Botanical name: Emilia sonchifolia Family: Asteraceae (Sunflower family)
Synonyms: Emilia sinica, Senecio rapae, Crassocephalum sonchifolium
Purple Sow Thistle is an annual herb with a branched taproot. Stems are weak, erect or often branched at the base, smooth or sparingly hairy, 10 to 60 cm tall. This species is recognized by the sow-thistle like leaves. Lower leaves are deeply and irregularly toothed, kidney-shaped, ovate, triangular-ovate or obovate, 4-16 cm long, 1-8 cm wide with narrowly winged stalks. Upper leaves are smaller, alternately arranged, usually entire, sometimes coarsely toothed, stalkless and somewhat clasping the main stem. Inflorescence is an involucrate flower head resembling a single flower, 1.2-1.4 cm long, 4-5 mm wide, urn-shaped, long-stalked, at the end of branches. Flowering branches usually dichotomously branched with 3-6 heads, each head or capitulum a composite of numerous florets. The cup of the flower-head is green, cylindrical, somewhat inflated below. Florets are 30-60 per head, purple, scarlet, red, pink, orange, white or lilac. Purple Sow Thistle is found in the Himalayas, up to altitudes of 2100 m.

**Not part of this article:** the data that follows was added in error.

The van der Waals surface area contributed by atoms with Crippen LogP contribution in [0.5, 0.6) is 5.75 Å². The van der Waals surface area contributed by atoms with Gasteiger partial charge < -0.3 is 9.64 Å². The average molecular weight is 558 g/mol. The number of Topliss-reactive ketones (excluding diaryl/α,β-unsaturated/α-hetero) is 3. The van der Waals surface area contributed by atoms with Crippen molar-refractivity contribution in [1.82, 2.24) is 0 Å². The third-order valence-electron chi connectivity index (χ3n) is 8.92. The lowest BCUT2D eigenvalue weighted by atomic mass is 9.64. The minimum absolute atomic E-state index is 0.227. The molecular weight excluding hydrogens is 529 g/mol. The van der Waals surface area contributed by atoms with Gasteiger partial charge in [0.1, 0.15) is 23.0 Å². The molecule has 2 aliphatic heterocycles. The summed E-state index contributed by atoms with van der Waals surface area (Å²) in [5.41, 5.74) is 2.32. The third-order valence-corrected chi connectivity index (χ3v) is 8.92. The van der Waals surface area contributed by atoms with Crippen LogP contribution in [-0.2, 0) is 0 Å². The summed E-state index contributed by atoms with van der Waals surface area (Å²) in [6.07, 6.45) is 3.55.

• Is this flower misidentified? If yes,
The flower labeled Purple Sow Thistle is ...